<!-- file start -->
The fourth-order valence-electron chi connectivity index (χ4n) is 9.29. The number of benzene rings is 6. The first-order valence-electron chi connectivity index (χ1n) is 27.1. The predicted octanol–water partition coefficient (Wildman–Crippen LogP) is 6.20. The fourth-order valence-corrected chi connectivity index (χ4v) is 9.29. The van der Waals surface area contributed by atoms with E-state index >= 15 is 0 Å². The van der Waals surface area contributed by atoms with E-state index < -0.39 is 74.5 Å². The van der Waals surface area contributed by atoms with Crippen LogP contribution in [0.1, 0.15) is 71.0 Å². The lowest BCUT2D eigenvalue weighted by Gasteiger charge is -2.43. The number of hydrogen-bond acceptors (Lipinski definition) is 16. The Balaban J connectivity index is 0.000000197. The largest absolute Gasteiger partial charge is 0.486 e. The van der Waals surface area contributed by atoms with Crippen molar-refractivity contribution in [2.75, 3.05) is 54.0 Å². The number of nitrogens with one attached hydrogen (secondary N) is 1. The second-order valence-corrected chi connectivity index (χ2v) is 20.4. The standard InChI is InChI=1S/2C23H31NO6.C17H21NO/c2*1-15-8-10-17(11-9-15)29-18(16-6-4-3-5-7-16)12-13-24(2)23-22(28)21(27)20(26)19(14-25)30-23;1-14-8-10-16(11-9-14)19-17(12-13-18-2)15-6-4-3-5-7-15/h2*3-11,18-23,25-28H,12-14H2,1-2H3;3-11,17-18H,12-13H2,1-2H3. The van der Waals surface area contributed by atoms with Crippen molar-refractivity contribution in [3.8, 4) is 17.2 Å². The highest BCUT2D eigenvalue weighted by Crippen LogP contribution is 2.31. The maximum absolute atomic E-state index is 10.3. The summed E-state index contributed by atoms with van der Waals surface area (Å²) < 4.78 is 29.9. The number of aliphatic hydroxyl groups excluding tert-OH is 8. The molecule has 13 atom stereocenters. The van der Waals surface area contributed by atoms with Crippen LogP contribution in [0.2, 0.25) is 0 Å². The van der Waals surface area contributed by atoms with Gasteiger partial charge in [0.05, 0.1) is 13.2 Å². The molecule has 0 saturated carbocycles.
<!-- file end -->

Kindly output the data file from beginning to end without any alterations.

The fourth-order valence-electron chi connectivity index (χ4n) is 9.29. The number of benzene rings is 6. The first-order valence-electron chi connectivity index (χ1n) is 27.1. The predicted octanol–water partition coefficient (Wildman–Crippen LogP) is 6.20. The fourth-order valence-corrected chi connectivity index (χ4v) is 9.29. The van der Waals surface area contributed by atoms with E-state index >= 15 is 0 Å². The van der Waals surface area contributed by atoms with E-state index < -0.39 is 74.5 Å². The van der Waals surface area contributed by atoms with Crippen LogP contribution in [0.1, 0.15) is 71.0 Å². The lowest BCUT2D eigenvalue weighted by Gasteiger charge is -2.43. The number of hydrogen-bond acceptors (Lipinski definition) is 16. The Balaban J connectivity index is 0.000000197. The largest absolute Gasteiger partial charge is 0.486 e. The van der Waals surface area contributed by atoms with Crippen molar-refractivity contribution in [2.75, 3.05) is 54.0 Å². The number of nitrogens with one attached hydrogen (secondary N) is 1. The second-order valence-corrected chi connectivity index (χ2v) is 20.4. The standard InChI is InChI=1S/2C23H31NO6.C17H21NO/c2*1-15-8-10-17(11-9-15)29-18(16-6-4-3-5-7-16)12-13-24(2)23-22(28)21(27)20(26)19(14-25)30-23;1-14-8-10-16(11-9-14)19-17(12-13-18-2)15-6-4-3-5-7-15/h2*3-11,18-23,25-28H,12-14H2,1-2H3;3-11,17-18H,12-13H2,1-2H3. The van der Waals surface area contributed by atoms with Crippen molar-refractivity contribution in [3.8, 4) is 17.2 Å². The highest BCUT2D eigenvalue weighted by Crippen LogP contribution is 2.31. The maximum absolute atomic E-state index is 10.3. The summed E-state index contributed by atoms with van der Waals surface area (Å²) < 4.78 is 29.9. The number of aliphatic hydroxyl groups excluding tert-OH is 8. The molecule has 13 atom stereocenters. The van der Waals surface area contributed by atoms with Crippen LogP contribution in [0.2, 0.25) is 0 Å². The van der Waals surface area contributed by atoms with Gasteiger partial charge in [0.05, 0.1) is 13.2 Å². The molecule has 0 saturated carbocycles.